Aftermath in Deer Park: How chemical fire will impact community

DEER PARK, Texas – Pinkie Tinker grew stir-crazy as the morning progressed Thursday, unable to go outside until officials lifted a shelter-in-place order. That happened before noon, giving Tinker the green light to use her green thumb: Straight to her garden, she went. 

"We got tired of being inside," Tinker said. 

Throughout Deer Park on Thursday, closed signs sat in the windows of shuttered storefronts. Rick Staley, owner of Staley's Tax Service, opened his doors as soon as he could. 

The phone rang most of the afternoon, with customers trying to reschedule appointments to file their taxes. 

"Normally, all the seats would be full, people waiting and everything," Staley said. 

Staley has been in business since 1968. He knows Deer Park well -- a community powered by oil and gas. 

"We get a lot for the economy from it, and it puts a lot of food on our tables," Staley said. 

Still, the fire at ITC's Deer Park facility was a fright. Sights of an empty Highway 225, paired with shuttered storefronts along Center Street, tell a tale of what a shelter-in-place means for a community like Deer Park.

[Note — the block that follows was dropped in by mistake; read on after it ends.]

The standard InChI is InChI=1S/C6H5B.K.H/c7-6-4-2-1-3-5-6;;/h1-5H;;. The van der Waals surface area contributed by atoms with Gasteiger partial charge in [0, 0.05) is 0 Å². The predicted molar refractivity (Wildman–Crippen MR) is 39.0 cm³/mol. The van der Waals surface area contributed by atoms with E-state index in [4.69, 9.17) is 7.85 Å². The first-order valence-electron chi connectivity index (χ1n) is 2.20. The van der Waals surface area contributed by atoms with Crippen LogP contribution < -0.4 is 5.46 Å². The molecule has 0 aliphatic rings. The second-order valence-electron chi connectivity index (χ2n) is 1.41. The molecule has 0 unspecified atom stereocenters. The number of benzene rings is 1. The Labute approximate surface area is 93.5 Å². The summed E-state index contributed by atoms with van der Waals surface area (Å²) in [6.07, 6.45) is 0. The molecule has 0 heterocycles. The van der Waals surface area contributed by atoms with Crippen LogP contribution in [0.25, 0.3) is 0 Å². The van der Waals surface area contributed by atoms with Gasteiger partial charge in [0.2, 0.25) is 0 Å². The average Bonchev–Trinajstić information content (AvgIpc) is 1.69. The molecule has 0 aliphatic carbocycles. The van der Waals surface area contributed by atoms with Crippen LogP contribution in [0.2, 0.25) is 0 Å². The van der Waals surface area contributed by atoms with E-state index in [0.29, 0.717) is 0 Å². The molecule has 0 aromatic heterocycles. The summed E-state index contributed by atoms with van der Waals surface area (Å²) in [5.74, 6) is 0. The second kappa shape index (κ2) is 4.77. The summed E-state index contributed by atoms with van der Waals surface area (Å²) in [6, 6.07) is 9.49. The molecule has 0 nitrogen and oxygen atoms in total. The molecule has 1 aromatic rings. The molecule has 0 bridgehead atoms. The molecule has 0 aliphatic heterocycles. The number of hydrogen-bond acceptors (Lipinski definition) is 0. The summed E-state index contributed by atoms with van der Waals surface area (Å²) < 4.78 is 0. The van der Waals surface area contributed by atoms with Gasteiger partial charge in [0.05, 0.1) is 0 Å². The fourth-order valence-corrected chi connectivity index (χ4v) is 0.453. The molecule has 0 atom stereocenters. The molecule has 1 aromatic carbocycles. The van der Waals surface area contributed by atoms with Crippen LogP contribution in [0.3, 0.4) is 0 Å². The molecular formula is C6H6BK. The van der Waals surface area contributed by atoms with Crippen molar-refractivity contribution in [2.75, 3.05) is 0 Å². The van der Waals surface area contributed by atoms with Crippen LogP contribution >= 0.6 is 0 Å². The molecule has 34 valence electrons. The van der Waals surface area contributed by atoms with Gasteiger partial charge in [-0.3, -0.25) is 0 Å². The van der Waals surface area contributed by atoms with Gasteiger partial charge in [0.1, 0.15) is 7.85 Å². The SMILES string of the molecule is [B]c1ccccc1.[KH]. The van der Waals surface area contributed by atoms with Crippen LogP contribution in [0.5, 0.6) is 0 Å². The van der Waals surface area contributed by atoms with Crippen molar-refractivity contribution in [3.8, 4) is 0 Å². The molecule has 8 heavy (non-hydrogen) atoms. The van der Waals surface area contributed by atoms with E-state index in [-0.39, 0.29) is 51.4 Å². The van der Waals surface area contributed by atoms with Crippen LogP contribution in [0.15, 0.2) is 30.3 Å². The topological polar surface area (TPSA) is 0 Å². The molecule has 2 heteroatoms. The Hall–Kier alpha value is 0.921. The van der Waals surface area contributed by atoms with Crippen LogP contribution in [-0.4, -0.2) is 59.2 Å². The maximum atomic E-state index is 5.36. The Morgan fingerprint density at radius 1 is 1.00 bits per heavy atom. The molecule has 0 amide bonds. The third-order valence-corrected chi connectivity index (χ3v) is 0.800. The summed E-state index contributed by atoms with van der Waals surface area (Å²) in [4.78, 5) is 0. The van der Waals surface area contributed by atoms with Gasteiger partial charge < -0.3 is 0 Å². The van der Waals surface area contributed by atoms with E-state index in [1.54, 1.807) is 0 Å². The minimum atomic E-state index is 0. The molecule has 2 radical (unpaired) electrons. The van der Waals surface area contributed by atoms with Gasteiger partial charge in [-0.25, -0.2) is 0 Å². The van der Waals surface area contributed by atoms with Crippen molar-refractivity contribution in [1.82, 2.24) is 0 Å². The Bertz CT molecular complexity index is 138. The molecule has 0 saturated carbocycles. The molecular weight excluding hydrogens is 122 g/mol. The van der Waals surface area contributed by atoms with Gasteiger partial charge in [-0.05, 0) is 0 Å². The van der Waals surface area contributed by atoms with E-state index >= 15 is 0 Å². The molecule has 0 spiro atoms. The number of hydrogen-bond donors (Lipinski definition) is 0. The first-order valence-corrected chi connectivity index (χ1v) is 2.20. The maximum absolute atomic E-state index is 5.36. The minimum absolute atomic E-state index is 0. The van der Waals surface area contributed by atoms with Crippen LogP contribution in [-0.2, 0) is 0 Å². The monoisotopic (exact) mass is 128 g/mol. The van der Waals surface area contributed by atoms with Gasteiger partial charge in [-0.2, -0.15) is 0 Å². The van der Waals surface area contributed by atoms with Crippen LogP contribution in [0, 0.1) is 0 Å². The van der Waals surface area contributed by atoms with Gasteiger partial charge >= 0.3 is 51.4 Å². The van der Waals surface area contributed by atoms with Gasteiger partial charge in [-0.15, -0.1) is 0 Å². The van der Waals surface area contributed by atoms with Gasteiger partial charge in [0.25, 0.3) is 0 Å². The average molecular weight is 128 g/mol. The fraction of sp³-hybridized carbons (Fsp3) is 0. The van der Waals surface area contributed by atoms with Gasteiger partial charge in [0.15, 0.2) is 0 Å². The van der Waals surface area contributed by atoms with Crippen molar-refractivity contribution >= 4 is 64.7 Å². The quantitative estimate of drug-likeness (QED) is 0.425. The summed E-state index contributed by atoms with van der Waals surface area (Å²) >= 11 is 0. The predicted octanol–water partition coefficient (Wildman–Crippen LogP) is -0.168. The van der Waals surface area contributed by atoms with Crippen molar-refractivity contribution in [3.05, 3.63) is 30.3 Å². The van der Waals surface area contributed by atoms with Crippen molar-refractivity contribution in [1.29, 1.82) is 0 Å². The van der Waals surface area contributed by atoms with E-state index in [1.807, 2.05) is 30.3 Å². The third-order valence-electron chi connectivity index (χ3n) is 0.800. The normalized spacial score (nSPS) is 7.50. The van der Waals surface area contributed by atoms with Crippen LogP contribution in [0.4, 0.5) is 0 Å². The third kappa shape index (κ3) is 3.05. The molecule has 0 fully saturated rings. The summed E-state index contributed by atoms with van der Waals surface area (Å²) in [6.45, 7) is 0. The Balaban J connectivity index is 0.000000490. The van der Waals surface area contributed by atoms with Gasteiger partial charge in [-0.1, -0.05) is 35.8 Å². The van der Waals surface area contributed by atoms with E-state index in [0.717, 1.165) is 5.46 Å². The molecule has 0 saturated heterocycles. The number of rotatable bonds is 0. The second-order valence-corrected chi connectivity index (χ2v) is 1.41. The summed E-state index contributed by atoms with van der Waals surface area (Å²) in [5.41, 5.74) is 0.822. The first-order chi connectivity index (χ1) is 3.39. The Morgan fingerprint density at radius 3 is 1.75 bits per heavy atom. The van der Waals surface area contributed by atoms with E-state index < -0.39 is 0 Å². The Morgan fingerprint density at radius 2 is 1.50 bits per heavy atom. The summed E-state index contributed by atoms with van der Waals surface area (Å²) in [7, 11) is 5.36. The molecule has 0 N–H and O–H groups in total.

"There's more than one industry out there. They're side by side. You always worry about the fact that, you know, if one goes, they all go," Staley said. 

"It is part of the economy around here," said Jaime Escareno, who lives in bordering Pasadena, where there was not a shelter-in-place. 

Escareno spent the day tending to repairs around his home. His neighbors seemed to hedge their bets: Streets were empty, for the most part and schools were closed. 

"It feels a little ghostly, but I think people are just a little cautious. There's a lot of children around here, schools all over the area," Escareno said. 

Also within that area are those who work at plants like ITC Deer Park, not to mention the scores who battled the inferno.

"I really have a lot of trust in them because they are community people just like us," said Staley. 

With the shelter-in-place lifted, it was back to business in Deer Park, which is good news, considering Staley's phone keeps ringing. 

"We have appointments for tonight, and we've called them all and reassured them we're back in and we're going to try to get them done as soon as possible," Staley said with a chuckle.

Harris County Public Health is setting up mobile clinics to conduct health screenings. The next (and last one) is at the Jimmy Burke Activity center this afternoon from 2-7 p.m. Friday.